Total U.S. employment grew by 200,000 positions in December,
while the unemployment rate fell from an adjusted 8.7 to 8.5
percent. Government payrolls lost just 12,000 positions over the
month, though the total is down 280,000 from a year ago.

A falling unemployment rate can occasionally report false
positives-which could have happened last month-when the number of
unemployed people counted is reduced because discouraged workers
having not looked for work in the preceding month. In December’s
figures, however, the number of people who have searched for a job
in the previous 12 months, but not in the last four weeks, actually
declined both sequentially and year-over-year. Similarly, the
workforce participation rate remained unchanged at 64 percent. All
in all, what appear to be positive top line numbers don’t seem to
have any significant underlying red flags observed in a number of
reports throughout 2011.

December 2011 Employment

Transportation and warehousing positions rose by 50,000, with
four-fifths of those coming from seasonally high employment in the
courier and messenger industry. This would include the likes of
FedEx and UPS, but not the U.S. Postal Service, which also added
2,600 positions. Retail trade added 28,000 positions led by general
merchandise and clothing stores. They were countered, though, by a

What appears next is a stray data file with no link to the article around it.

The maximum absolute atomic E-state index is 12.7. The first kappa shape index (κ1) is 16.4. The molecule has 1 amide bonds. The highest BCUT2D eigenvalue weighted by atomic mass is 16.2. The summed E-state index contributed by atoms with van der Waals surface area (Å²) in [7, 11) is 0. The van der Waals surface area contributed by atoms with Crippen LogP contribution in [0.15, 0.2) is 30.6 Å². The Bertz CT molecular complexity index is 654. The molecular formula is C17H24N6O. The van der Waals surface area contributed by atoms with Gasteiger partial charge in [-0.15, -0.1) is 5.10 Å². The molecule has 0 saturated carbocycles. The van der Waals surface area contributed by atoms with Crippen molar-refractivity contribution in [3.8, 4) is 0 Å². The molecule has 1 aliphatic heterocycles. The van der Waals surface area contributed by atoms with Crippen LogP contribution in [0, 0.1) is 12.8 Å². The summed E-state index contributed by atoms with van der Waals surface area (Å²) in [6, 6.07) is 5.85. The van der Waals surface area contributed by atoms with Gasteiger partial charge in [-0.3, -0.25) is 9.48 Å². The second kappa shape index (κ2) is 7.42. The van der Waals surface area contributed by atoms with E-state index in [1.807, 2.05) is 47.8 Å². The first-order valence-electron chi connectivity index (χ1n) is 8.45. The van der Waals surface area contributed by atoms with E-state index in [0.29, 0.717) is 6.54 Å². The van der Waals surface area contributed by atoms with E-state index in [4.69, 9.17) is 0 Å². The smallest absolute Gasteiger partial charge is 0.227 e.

loss of 10,200 jobs by sporting goods, hobby, book, and music
stores, likely the result of the continued closing of the Borders
Books and Music chain. Other industries that saw gains included
food service and drinking places, healthcare, manufacturing, and

Professional and business services, after adding an average of
more than 40,000 jobs per month for most of the year, slowed during
November and December, adding just 19,000 and 12,000 jobs
respectively. While such employers do often complete critical hires
during these months, total hiring will slow down due to holidays
and vacations. Year-over-year, the management and professional and
related occupation unemployment rate fell from 4.6 to 4.2 percent.
The number of people employed in such positions rose by 1.1 million
from a year ago, representing the lion’s share of the 1.5 million
positions created in the workforce overall.     

A significant portion of the jobs created in December came from
industries likely to be impacted by the holiday shopping
season-jobs that are temporary by nature. However, the level at
which this hiring took place indicates an increased confidence from
these employers, likely because of what they were seeing in their
business. Should this confidence carry over to the rest of the
economy, other professional services and manufacturing businesses
should, hypothetically, see similar boosts in the coming

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